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The Book of the Courtier, published in 1528 by Castiglione, dispenses courtship advice that will sound very familiar to modern practitioners of the crimson arts.
[T]he book, whose subject is the proper behavior of men and women at the courts of Renaissance princes, was written by Baldassare Castiglione, an aristocrat, soldier and diplomat who died, at age 50, less than a year after publication of his magnum opus. […]
For Castiglione the courtier should be acquainted with great literature, know music to the point of being able to play an instrument, be skilled at the arts of oratory, and in conversation employ exquisite tact and apply the art, in his memorable phrase, of “cheating expectations.”
VI. Keep her guessing
True to their inscrutable natures, women ask questions they don’t really want direct answers to. Woe be the man who plays it straight — his fate is the suffering of the beta. Evade, tease, obfuscate. She thrives when she has to imagine what you’re thinking about her, and withers when she knows exactly how you feel. A woman may want financial and family security, but she does not want passion security. In the same manner, when she has displeased you, punish swiftly, but when she has done you right, reward slowly. Reward her good behavior intermittently and unpredictably and she will never tire of working hard to please you.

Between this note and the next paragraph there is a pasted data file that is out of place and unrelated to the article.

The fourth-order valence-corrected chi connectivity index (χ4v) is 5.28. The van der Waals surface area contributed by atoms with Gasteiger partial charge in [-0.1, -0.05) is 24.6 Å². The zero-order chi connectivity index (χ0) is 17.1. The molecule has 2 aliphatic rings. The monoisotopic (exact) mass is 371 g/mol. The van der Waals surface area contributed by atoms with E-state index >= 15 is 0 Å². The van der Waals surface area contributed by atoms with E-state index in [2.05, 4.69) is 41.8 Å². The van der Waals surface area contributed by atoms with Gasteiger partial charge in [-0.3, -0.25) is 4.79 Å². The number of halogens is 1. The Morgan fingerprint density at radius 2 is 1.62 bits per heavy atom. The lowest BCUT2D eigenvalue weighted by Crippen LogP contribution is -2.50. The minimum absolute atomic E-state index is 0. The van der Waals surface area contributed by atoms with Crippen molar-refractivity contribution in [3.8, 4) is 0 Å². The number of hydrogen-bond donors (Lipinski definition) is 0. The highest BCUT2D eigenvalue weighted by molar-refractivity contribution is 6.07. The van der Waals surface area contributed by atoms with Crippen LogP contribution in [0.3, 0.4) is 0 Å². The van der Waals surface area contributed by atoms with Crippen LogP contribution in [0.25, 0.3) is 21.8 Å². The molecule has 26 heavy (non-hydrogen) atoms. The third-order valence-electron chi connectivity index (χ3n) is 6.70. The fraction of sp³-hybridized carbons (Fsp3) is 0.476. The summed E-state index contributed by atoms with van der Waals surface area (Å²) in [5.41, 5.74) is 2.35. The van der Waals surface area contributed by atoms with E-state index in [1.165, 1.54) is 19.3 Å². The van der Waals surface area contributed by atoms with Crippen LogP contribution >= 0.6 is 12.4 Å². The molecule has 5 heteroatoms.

AKA, cheat her expectations.
Not only must the courtier acquire all these skills, he must display them with a casual air of easy mastery. The ideal courtier, Castiglione writes, “must put every effort and diligence into outstripping others a little, so that he may be always recognized as better than the rest.” But he must do so without showing the least strain or hint of affectation. He is to accomplish this through sprezzatura, the art of artlessness, or the art that hides art.
Amused mastery. Demonstrate higher value. Don’t be try-hard. All concepts of modern pickup artist seduction technology that were once Renaissance era wisdom.
The point of the courtier making himself so charming, and of his elegant display of mastery of the arts, is that through them he will raise himself in the prince’s esteem, thereby seducing him into heeding his advice. If the excellence of the courtier’s cultural attainments is “the flower” of his training, “the fruit” lies in helping his prince “toward what is right and to warn him against what is wrong.”
People will hear you better if they are first charmed to fondness.
Game denialists who deploy, among their many ineffectual fusillades against Chateau Heartiste, the argument that game is an aping of the primitive cultures lack all historical perspective. European philosopher-kings knew game, and knew it so well they elevated it from the savannah and refined its practice to suit the demands of their world-beating civilization.
Seduce your fair women to ecstatic surrender. Anything less would be… uncivilized.